Gordon and I didn’t always know that the virtual world we were creating was going to be a fair. We knew it was going to be a virtual world, rather than a single-person application. And it clearly had to be magic-themed. Gordon and I have both been fantasy geeks forever, and are uber Gandalf, Merlin, and Harry Potter fans. Magic was a no-brainer. But what was the context? That was not immediately obvious.
From the earliest days, when we’d tell someone we’re making a virtual world, they’d ask, “Is it a game, like WoW? Or a sandbox, like Second Life?” This is a weird question to answer, because it presumes there are only two possibilities: (a) a HUGE pre-created world with an elaborate quest and advancement system with virtually no user-generated content, or (b) a 100% user-generated world, with no quests, no direction, and no specified goals.
What we’re creating is something in between. It is a sandbox; no question about that. But one of the things that’s maybe not so great about some sandboxes is that there are no goals. You go in there and look around and say “This is neat, but what do I do?” Essentially, what you do is look cool and chat. And for some people, that’s exactly what they want, and it’s awesome.
Some people don’t want to just look at stuff, look cool, and chat. They want to create. And in some sandbox virtual worlds, you can create absolutely anything, but it’s (in my humble opinion) work. The tutorials that teach you how to create and animate stuff are so complex and discouraging (indeed, the tools themselves are complex and discouraging), a large fraction of people never make it past the tutorial and into the world itself. And if you do learn how to effectively create stuff, it’s still 100% up to you what to create. No quests or guidance. I find that overwhelming and intimidating.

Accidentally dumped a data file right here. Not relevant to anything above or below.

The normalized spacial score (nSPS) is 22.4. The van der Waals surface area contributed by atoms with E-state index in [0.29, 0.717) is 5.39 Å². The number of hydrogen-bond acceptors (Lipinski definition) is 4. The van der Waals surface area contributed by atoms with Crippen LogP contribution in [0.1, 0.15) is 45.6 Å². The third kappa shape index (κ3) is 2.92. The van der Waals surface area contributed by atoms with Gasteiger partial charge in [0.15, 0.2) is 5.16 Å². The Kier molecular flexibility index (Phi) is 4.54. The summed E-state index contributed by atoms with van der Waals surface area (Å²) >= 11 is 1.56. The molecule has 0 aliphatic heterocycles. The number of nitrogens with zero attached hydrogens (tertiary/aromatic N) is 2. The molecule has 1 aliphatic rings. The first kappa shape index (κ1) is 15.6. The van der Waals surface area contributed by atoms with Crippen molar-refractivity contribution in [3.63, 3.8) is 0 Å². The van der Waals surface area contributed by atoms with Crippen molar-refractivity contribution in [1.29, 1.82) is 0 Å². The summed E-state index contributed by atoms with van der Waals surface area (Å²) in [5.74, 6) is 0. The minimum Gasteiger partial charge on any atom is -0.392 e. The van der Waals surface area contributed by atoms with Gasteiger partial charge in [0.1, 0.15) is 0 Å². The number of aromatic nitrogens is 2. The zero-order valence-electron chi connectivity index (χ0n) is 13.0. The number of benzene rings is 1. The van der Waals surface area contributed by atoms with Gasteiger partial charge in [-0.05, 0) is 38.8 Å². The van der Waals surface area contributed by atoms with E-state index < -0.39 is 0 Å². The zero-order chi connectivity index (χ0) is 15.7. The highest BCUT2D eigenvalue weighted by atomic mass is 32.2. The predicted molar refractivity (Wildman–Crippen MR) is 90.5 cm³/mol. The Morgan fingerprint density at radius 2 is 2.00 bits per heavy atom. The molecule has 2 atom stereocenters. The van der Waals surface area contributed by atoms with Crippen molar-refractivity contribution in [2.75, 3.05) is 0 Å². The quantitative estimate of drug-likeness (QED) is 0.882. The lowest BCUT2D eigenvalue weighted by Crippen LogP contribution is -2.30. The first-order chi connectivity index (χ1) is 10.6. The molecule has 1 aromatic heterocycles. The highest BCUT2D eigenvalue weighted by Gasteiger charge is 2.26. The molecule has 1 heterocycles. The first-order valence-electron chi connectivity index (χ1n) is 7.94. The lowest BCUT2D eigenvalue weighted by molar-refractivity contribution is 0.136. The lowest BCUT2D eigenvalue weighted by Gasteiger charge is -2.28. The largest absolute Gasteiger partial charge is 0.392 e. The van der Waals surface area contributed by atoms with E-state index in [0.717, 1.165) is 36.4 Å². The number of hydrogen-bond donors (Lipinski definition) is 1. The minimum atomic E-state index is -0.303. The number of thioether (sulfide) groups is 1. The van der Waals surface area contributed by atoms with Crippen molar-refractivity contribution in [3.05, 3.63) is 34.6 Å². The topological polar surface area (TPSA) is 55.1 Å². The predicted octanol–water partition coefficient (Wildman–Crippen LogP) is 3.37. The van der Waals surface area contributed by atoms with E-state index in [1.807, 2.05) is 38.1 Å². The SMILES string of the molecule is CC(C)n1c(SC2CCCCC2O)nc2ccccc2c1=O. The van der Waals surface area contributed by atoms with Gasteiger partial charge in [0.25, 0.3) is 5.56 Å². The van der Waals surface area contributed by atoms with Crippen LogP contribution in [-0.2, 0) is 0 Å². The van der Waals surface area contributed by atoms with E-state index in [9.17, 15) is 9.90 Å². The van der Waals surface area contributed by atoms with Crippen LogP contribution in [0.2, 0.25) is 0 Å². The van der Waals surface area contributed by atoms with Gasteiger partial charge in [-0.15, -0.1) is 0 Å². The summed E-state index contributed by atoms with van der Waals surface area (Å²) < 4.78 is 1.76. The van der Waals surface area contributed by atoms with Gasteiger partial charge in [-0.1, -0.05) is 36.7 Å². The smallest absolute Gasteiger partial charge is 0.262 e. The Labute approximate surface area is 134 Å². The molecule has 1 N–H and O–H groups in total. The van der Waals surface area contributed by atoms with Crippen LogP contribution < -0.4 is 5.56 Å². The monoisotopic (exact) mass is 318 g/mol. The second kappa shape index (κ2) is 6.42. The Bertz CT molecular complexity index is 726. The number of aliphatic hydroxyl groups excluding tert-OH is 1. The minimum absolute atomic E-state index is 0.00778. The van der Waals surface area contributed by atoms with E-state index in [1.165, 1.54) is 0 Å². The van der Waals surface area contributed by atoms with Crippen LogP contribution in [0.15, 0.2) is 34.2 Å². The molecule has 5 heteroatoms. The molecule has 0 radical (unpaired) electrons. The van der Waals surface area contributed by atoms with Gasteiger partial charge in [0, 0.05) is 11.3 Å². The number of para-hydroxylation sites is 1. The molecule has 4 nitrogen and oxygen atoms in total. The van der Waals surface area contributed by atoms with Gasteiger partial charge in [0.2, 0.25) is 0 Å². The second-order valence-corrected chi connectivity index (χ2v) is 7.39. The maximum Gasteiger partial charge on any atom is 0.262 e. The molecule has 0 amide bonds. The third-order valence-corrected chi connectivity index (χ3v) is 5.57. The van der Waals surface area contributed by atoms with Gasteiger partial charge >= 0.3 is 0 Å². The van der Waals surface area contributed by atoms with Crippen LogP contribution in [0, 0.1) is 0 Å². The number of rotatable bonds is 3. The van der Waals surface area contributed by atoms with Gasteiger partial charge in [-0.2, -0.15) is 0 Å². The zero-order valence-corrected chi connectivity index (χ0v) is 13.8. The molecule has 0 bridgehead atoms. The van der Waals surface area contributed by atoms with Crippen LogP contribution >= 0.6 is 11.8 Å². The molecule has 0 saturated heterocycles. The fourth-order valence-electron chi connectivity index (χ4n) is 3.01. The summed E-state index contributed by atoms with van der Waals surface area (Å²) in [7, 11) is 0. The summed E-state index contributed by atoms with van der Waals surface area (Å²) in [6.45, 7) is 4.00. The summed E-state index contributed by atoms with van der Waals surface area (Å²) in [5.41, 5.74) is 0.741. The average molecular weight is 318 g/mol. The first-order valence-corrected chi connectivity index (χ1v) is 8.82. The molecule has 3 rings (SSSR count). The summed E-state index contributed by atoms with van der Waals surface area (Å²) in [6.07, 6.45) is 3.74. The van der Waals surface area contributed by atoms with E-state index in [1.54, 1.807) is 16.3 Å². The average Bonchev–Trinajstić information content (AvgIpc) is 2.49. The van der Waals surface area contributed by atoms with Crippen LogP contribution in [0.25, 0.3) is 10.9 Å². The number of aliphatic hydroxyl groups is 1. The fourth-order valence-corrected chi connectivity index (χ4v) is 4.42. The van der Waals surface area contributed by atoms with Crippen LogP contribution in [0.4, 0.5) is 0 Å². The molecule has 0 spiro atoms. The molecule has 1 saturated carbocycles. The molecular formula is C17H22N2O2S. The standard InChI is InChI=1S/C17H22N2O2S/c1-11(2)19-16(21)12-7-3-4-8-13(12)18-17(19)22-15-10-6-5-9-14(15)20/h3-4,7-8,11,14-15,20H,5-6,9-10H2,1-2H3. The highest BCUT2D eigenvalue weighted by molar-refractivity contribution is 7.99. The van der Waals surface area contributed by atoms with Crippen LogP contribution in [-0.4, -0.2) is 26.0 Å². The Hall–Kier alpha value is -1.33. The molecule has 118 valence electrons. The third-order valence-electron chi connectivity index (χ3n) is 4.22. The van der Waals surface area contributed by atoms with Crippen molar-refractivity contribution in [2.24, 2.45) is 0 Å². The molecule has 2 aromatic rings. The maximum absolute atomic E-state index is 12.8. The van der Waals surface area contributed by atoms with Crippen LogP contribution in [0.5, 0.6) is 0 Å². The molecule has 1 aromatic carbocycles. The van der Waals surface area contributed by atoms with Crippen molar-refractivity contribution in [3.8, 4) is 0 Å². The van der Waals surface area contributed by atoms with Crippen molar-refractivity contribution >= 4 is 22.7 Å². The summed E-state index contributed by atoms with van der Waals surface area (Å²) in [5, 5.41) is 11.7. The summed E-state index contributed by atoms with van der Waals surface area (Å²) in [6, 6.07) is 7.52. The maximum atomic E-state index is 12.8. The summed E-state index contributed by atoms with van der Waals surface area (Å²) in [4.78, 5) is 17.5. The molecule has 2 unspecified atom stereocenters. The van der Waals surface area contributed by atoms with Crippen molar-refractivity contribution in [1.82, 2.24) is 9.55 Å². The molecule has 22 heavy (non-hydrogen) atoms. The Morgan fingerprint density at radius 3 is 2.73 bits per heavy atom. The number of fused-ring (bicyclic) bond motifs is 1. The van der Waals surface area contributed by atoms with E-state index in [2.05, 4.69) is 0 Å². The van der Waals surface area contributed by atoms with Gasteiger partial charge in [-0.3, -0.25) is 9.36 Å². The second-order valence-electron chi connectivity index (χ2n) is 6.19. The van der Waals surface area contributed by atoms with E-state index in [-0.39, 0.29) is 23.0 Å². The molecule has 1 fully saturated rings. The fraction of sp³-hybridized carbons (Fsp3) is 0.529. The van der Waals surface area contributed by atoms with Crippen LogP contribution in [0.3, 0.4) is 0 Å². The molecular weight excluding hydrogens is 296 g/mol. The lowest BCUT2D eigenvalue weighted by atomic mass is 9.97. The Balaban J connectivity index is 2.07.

You have to hand it to WoW and other AAA themepark MMOs: with their ginormous quest systems, you’re never at a loss for something to do. There’s plenty of guidance, and goals within goals within goals. However, for creative people especially, it can be a bit much, always being told what to do. And it’s no secret it can get grindy.
With our little indie team, we couldn’t possibly make a themepark MMO, but we can borrow something from them, to enhance the creative sandbox experience. It can be very motivating to have a specific challenge–a goal or sense of purpose–and the sense of accomplishment when it is achieved.
So, we wanted to make a sandbox, but one where
- creation is fun and easy to learn,
- there are goals or suggestions of what to do,
- but not so much direction that it’s grindy.
How to do that?
Our first thought was: an Academy. This was when Harry Potter had become a full-blown craze, but the last book or two hadn’t come out yet, and the movies were even farther behind. Who wouldn’t want to go to a magic academy like Hogwarts? Heck, yeah!
But as we went down this path, we realized it was getting way too structured: different classes that you had to pass in order to be allowed to advance to the next thing. And it was all about learning magic, but not at all clear what you do with the magic once you’ve learned it. Fun and easy to learn, and not grindy? Fail.